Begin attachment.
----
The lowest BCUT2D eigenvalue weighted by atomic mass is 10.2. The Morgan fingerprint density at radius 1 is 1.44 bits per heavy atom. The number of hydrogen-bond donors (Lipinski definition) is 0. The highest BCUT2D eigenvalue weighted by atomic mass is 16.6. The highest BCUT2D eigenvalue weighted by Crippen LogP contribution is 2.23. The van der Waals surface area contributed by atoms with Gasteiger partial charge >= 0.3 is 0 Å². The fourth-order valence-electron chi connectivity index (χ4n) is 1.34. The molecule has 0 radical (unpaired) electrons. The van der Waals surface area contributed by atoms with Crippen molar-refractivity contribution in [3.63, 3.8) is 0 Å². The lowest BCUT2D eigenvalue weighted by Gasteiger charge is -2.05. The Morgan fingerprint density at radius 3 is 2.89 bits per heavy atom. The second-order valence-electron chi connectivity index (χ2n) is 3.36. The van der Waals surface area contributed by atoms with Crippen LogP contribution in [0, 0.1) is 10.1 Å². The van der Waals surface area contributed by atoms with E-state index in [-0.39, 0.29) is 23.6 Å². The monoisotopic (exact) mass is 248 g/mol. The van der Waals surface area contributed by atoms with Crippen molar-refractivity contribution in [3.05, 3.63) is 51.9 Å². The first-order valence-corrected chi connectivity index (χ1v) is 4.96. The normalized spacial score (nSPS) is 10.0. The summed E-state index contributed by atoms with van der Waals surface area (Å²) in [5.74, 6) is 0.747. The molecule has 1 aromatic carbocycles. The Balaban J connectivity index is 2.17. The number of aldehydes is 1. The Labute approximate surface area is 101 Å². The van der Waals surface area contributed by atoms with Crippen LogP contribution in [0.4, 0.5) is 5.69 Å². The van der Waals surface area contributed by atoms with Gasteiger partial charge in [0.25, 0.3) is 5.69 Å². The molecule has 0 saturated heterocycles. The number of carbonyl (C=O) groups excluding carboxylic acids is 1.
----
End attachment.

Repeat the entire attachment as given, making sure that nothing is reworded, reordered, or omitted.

The lowest BCUT2D eigenvalue weighted by atomic mass is 10.2. The Morgan fingerprint density at radius 1 is 1.44 bits per heavy atom. The number of hydrogen-bond donors (Lipinski definition) is 0. The highest BCUT2D eigenvalue weighted by atomic mass is 16.6. The highest BCUT2D eigenvalue weighted by Crippen LogP contribution is 2.23. The van der Waals surface area contributed by atoms with Gasteiger partial charge >= 0.3 is 0 Å². The fourth-order valence-electron chi connectivity index (χ4n) is 1.34. The molecule has 0 radical (unpaired) electrons. The van der Waals surface area contributed by atoms with Crippen molar-refractivity contribution in [3.63, 3.8) is 0 Å². The lowest BCUT2D eigenvalue weighted by Gasteiger charge is -2.05. The Morgan fingerprint density at radius 3 is 2.89 bits per heavy atom. The second-order valence-electron chi connectivity index (χ2n) is 3.36. The van der Waals surface area contributed by atoms with Crippen LogP contribution in [0, 0.1) is 10.1 Å². The van der Waals surface area contributed by atoms with E-state index in [-0.39, 0.29) is 23.6 Å². The monoisotopic (exact) mass is 248 g/mol. The van der Waals surface area contributed by atoms with Crippen molar-refractivity contribution in [3.05, 3.63) is 51.9 Å². The first-order valence-corrected chi connectivity index (χ1v) is 4.96. The normalized spacial score (nSPS) is 10.0. The summed E-state index contributed by atoms with van der Waals surface area (Å²) in [5.74, 6) is 0.747. The molecule has 1 aromatic carbocycles. The Balaban J connectivity index is 2.17. The number of aldehydes is 1. The Labute approximate surface area is 101 Å². The van der Waals surface area contributed by atoms with Crippen LogP contribution in [0.4, 0.5) is 5.69 Å². The van der Waals surface area contributed by atoms with Gasteiger partial charge in [0.25, 0.3) is 5.69 Å². The molecule has 0 saturated heterocycles. The number of carbonyl (C=O) groups excluding carboxylic acids is 1.